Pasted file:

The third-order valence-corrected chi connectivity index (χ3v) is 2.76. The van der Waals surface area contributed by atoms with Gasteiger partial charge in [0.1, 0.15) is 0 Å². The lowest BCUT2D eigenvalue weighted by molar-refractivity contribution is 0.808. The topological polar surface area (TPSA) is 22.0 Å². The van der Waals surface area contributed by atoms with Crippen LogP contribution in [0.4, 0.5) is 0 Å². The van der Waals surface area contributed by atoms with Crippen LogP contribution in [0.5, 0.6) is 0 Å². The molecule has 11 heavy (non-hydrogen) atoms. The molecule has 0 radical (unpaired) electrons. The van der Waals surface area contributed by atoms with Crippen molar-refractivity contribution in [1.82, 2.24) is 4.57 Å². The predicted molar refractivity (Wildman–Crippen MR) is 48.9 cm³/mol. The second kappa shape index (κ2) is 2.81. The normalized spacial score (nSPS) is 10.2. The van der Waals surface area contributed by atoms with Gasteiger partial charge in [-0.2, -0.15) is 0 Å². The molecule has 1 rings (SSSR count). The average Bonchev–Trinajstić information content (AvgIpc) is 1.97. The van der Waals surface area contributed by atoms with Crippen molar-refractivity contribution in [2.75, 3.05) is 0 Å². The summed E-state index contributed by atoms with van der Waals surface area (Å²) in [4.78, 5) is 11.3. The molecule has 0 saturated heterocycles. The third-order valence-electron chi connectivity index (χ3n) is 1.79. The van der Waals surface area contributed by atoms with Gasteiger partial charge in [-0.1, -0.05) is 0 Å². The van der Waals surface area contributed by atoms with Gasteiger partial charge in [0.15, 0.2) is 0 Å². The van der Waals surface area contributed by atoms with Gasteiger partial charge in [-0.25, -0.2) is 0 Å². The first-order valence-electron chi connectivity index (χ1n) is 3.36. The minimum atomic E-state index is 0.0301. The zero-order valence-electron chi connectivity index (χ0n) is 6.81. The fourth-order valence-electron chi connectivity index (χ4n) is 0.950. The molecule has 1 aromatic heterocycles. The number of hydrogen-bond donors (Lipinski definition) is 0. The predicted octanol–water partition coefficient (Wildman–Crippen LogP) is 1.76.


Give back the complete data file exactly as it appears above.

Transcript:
The third-order valence-corrected chi connectivity index (χ3v) is 2.76. The van der Waals surface area contributed by atoms with Gasteiger partial charge in [0.1, 0.15) is 0 Å². The lowest BCUT2D eigenvalue weighted by molar-refractivity contribution is 0.808. The topological polar surface area (TPSA) is 22.0 Å². The van der Waals surface area contributed by atoms with Crippen LogP contribution in [0.4, 0.5) is 0 Å². The van der Waals surface area contributed by atoms with Crippen LogP contribution in [0.5, 0.6) is 0 Å². The molecule has 11 heavy (non-hydrogen) atoms. The molecule has 0 radical (unpaired) electrons. The van der Waals surface area contributed by atoms with Crippen molar-refractivity contribution in [1.82, 2.24) is 4.57 Å². The predicted molar refractivity (Wildman–Crippen MR) is 48.9 cm³/mol. The second kappa shape index (κ2) is 2.81. The normalized spacial score (nSPS) is 10.2. The van der Waals surface area contributed by atoms with Gasteiger partial charge in [-0.2, -0.15) is 0 Å². The molecule has 1 rings (SSSR count). The average Bonchev–Trinajstić information content (AvgIpc) is 1.97. The van der Waals surface area contributed by atoms with Crippen molar-refractivity contribution in [2.75, 3.05) is 0 Å². The summed E-state index contributed by atoms with van der Waals surface area (Å²) in [4.78, 5) is 11.3. The molecule has 0 saturated heterocycles. The third-order valence-electron chi connectivity index (χ3n) is 1.79. The van der Waals surface area contributed by atoms with Gasteiger partial charge in [-0.1, -0.05) is 0 Å². The van der Waals surface area contributed by atoms with Gasteiger partial charge in [0.15, 0.2) is 0 Å². The van der Waals surface area contributed by atoms with Gasteiger partial charge in [-0.25, -0.2) is 0 Å². The first-order valence-electron chi connectivity index (χ1n) is 3.36. The minimum atomic E-state index is 0.0301. The zero-order valence-electron chi connectivity index (χ0n) is 6.81. The fourth-order valence-electron chi connectivity index (χ4n) is 0.950. The molecule has 1 aromatic heterocycles. The number of hydrogen-bond donors (Lipinski definition) is 0. The predicted octanol–water partition coefficient (Wildman–Crippen LogP) is 1.76.